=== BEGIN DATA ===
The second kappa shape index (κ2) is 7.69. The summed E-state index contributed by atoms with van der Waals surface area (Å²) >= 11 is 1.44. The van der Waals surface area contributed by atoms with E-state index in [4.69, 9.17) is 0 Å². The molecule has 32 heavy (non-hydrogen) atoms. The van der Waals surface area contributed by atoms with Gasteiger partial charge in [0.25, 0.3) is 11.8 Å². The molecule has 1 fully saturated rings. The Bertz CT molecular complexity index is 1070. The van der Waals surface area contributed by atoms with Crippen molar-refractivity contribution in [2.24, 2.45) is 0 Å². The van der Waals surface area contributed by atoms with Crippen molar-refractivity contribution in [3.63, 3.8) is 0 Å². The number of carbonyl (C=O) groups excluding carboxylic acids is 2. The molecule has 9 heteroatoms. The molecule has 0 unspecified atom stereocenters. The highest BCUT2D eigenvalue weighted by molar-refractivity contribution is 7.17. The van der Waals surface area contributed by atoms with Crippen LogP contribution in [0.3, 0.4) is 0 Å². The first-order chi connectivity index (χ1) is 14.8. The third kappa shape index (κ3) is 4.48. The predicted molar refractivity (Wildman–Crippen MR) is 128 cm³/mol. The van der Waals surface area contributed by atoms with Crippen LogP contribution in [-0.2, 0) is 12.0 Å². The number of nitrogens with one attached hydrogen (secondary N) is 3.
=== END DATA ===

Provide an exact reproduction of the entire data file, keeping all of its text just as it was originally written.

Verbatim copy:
The second kappa shape index (κ2) is 7.69. The summed E-state index contributed by atoms with van der Waals surface area (Å²) >= 11 is 1.44. The van der Waals surface area contributed by atoms with E-state index in [4.69, 9.17) is 0 Å². The molecule has 32 heavy (non-hydrogen) atoms. The van der Waals surface area contributed by atoms with Gasteiger partial charge in [0.25, 0.3) is 11.8 Å². The molecule has 1 fully saturated rings. The Bertz CT molecular complexity index is 1070. The van der Waals surface area contributed by atoms with Crippen molar-refractivity contribution in [2.24, 2.45) is 0 Å². The van der Waals surface area contributed by atoms with Crippen molar-refractivity contribution in [3.63, 3.8) is 0 Å². The number of carbonyl (C=O) groups excluding carboxylic acids is 2. The molecule has 9 heteroatoms. The molecule has 0 unspecified atom stereocenters. The highest BCUT2D eigenvalue weighted by molar-refractivity contribution is 7.17. The van der Waals surface area contributed by atoms with Crippen LogP contribution in [0.3, 0.4) is 0 Å². The first-order chi connectivity index (χ1) is 14.8. The third kappa shape index (κ3) is 4.48. The predicted molar refractivity (Wildman–Crippen MR) is 128 cm³/mol. The van der Waals surface area contributed by atoms with Crippen LogP contribution in [-0.2, 0) is 12.0 Å². The number of nitrogens with one attached hydrogen (secondary N) is 3.